In this lesson students use a structured format (an adaptation of Think-Pair-Share) to discuss and deconstruct complex text. The new core standards emphasize the importance of developing students' speaking and listening skills as well as helping them access complex text through reading, re-reading, re-thinking, and re-examining.The purpose of this lesson is to get the students to focus and stay on topic while they talk. As a result, students are required to think more extensively about a topic by repeatedly reading and discussing with others.
GIST is a strategy to help students write brief, accurate, and complete summaries of material they read. In this lesson students work together summarizing larger and larger portions of text, but keeping their summaries at 25 words or fewer. Students will be able to summarize portions of informational or literary text. Students will be able to work in small groups to think critically about and discuss text.
Highlighting the film, Girl Rising, this curriculum seeks to examine the barriers that prevent children, specifically girls, from accessing education. The curriculum engages students in a critical discussion of: "How do we, as youth, create solutions to overcome the challenges of access to education?"
How do we, as youth, engage our communities to positively address human rights issues? The Rights of the Child curriculum explores human rights in an effort to foster cultural awareness, bring to light the rights of the child, and activate global citizenship among youth through international dialogue and collaboration.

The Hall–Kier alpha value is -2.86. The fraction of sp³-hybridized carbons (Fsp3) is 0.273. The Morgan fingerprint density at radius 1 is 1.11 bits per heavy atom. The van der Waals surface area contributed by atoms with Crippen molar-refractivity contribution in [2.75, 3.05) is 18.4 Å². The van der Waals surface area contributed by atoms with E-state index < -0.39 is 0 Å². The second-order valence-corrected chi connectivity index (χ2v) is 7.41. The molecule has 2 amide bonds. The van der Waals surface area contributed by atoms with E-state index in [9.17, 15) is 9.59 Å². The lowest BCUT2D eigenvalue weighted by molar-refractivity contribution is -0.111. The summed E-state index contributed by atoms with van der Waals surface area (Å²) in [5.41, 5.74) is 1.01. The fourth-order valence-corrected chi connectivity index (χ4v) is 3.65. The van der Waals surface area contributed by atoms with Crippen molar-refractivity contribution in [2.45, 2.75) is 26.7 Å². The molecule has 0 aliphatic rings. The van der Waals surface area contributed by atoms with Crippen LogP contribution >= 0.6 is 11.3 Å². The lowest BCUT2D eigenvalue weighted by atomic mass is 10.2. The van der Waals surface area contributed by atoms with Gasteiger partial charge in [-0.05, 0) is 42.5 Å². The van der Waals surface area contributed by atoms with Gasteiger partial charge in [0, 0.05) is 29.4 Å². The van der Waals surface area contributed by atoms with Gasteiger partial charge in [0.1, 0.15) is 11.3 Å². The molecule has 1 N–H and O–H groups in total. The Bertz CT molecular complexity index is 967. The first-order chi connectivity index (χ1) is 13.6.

Often compared to modern day slavery, human trafficking has become one of the world's largest hidden criminal industries. How do we, as youth, combat all forms of human trafficking?
This 5-day curriculum teaches digital storytelling and media literacy skills through engaging youth to think critically on issues relevant to their life and future. This unit is guided by the question, "How does media contribute to positive social change?”
The ocean's resources are slowly being depleted. This curriculum examines the issue of overfishing and its impact on both the environment and human life. In developing sustainable solutions, the students address the driving question: "How can we as youth, sustain the future of the world's ocean through our actions today?"
How do we, as youth, learn from the conflict in Rwanda to strengthen media access and quality in our own communities? In this program, students will explore the role of the media in Rwanda, before, during, and after the genocide and explore how to expand media access, quality, and equity in their communities and around the world.
Social change, at its core, does not come from one event or incident, but the long, sustained work of individuals and groups in numerous sectors of society. How do we, as youth, participate in sustaining positive social change in our communities?